Ali Rustam, chief minister of Malacca’s twin-city George Town (in Penang), has “threatened” to seek a declaration from the United Nations Educational, Scientific and Cultural Organization (UNESCO) to officially “divorce” itself as a result of Penang state’s “blunder” over its World Heritage Site status.
“It’s not fair for Malacca to lose its World Heritage status just because the Penang government insists on allowing construction of the four high-rise hotel structures in its heritage zone. They could adversely affect the city’s heritage status.”
In a terse dare, Lim Guan Eng, Penang’s chief minister, accused his counterpart of turning it into a political issue, citing, Malacca has itself added a 110-meter tower project within its heritage “buffer” zone.
“If Malacca wants a divorce, it should just leave,” said Lim. “No one is stopping them. Why should there be double standards when it comes to Penang? With friends like this, we certainly don’t need enemies.”
The Penang state government is adamant in its decision to approve three high-rise hotel projects and a 23-storey condominium project within its recently declared World Heritage Site are within the “guidelines” set by the World Heritage Committee of UNESCO.
“Penang would stick with its avowed efforts to promote, preserve and protect its rich heritage,” said Lim, who added, a final decision on the matter will be made after meeting the country’s culture, arts and heritage ministry and UNESCO country representative.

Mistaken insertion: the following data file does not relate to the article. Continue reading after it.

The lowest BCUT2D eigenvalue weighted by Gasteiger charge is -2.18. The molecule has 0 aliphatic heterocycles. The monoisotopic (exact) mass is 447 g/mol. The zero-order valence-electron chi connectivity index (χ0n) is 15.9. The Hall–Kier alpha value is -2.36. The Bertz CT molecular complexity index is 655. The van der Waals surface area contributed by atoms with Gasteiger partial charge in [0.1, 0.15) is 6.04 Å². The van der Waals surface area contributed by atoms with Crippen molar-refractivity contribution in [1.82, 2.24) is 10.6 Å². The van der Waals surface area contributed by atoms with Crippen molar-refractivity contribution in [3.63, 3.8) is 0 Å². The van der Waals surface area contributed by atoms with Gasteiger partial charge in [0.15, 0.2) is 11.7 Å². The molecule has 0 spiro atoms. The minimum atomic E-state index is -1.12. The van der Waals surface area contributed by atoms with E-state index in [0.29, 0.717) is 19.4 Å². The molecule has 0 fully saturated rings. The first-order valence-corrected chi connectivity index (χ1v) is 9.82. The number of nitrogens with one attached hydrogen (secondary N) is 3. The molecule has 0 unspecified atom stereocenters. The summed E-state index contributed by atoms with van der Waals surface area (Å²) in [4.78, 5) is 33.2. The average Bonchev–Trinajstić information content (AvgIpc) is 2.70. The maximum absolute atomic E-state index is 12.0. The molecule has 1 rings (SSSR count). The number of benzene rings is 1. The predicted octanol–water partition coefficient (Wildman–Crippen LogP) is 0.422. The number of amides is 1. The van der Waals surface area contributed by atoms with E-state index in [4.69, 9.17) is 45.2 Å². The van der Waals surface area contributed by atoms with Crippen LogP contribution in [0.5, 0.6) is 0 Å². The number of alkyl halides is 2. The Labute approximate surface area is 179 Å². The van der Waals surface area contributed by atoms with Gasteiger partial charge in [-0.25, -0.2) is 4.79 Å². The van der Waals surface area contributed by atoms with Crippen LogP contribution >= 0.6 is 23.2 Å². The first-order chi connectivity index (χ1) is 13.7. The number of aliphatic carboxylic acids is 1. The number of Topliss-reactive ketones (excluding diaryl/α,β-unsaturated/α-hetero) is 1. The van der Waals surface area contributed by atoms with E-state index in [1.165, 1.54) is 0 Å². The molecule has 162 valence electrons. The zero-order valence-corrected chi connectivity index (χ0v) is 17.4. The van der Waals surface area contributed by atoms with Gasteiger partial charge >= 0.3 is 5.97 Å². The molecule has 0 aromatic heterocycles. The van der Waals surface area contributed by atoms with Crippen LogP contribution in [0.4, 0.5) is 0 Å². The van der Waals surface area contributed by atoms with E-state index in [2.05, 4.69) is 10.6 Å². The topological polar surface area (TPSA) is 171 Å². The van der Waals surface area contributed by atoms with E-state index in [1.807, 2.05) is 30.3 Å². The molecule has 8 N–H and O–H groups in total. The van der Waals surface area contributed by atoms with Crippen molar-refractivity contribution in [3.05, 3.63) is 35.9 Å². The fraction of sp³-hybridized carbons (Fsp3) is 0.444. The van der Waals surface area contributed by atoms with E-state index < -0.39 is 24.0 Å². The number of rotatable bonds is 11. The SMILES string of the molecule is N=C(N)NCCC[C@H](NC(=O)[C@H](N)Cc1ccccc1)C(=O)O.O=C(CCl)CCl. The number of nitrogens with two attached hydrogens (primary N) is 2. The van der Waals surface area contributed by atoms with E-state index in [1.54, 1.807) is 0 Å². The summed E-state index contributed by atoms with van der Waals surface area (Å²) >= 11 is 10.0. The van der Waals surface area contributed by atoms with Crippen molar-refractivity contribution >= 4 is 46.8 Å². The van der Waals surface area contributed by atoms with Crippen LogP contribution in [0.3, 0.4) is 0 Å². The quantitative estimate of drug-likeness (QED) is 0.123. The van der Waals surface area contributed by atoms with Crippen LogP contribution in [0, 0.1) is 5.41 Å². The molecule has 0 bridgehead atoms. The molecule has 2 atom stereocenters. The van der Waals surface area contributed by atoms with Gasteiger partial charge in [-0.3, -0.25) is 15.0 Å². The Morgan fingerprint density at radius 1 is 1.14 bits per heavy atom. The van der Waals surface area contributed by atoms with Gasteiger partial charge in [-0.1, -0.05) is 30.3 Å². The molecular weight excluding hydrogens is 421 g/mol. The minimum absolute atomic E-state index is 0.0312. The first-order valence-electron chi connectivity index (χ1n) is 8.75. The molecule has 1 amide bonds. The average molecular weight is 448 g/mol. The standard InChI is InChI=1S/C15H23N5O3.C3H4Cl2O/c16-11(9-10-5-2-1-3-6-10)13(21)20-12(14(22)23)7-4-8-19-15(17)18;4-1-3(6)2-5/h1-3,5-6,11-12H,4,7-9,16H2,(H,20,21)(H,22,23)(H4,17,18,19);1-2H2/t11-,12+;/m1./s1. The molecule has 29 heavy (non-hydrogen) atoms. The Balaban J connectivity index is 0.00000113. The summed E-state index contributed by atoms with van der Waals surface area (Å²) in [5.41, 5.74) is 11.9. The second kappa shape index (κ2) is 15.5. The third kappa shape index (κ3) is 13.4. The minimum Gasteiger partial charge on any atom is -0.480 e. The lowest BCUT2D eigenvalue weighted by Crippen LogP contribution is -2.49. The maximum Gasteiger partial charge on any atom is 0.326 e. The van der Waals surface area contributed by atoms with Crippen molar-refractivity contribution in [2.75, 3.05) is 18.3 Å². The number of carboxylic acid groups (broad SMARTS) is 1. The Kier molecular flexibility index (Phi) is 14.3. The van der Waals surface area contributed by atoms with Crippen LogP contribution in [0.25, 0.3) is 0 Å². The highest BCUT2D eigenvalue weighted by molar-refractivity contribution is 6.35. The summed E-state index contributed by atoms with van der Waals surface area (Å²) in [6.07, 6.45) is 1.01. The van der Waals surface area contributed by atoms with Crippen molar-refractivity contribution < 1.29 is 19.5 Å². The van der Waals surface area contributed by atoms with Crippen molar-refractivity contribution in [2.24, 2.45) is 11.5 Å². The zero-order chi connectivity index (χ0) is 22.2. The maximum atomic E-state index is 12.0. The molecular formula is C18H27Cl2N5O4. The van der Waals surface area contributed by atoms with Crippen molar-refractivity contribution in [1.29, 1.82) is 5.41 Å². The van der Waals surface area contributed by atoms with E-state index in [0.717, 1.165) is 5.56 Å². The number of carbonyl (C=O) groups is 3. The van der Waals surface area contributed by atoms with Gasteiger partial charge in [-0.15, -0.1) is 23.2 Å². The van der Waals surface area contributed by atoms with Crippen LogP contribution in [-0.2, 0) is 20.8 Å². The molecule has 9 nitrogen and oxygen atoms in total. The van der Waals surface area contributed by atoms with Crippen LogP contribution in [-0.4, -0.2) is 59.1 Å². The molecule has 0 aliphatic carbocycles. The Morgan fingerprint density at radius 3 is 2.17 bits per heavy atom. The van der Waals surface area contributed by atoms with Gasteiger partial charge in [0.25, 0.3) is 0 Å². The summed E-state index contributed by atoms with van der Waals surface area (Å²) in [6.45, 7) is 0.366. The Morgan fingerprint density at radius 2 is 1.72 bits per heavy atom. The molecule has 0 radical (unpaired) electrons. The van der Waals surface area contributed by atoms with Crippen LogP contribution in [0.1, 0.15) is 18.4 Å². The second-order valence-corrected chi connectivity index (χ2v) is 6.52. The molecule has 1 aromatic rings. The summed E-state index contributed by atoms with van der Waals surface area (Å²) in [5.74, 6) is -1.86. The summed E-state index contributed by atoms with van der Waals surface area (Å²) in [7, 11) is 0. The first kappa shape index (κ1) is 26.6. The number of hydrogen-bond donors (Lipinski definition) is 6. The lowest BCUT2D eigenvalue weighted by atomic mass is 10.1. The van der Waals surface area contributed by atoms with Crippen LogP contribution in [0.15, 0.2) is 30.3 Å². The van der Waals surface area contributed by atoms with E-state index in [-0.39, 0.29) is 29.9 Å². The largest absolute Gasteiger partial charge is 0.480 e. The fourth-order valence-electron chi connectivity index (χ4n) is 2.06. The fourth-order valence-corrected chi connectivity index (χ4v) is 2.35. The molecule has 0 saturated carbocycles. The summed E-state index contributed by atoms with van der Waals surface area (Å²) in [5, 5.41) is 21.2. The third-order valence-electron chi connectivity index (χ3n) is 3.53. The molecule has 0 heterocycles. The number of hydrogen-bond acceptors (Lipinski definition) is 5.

Lim further pointed out that the tallest hotel structure approved will only be 84.4 meters, while the “new” Taming Sari tower structure in Malacca reaches a height of 110 meters.
Anxious to calm and ride out the spat, Shafie Apdal, whose ministry overseas unity, culture, arts and heritage in the country, confirmed that Penang’s core zone covers an area of 159 meters, while in Malacca it reaches an extended area of 200 meters.”Not all parts of Penang and Malacca are designated as heritage zones.”
“What is most important now is to overcome the problem in Penang,” said Shafie, adding the development of a high-rise building in Malacca is in the “buffer” zone and not in the heritage “core” zone. “A divorce, should it materialize, would be a loss to the country, not to just Penang alone. Both chief ministers should instead work together to maintain their heritage status for the good of the country.”
In a glittering ceremony at Dataran Merdeka in Kuala Lumpur, Hubert Gijzean, UNESCO regional science bureau head for Asia and the Pacific, officially accorded George Town and Malacca its World Heritage Site status.
“The heritage status will now put Malaysia on the world tourism map, ” said Malaysian Prime Minister Abdullah Badawi.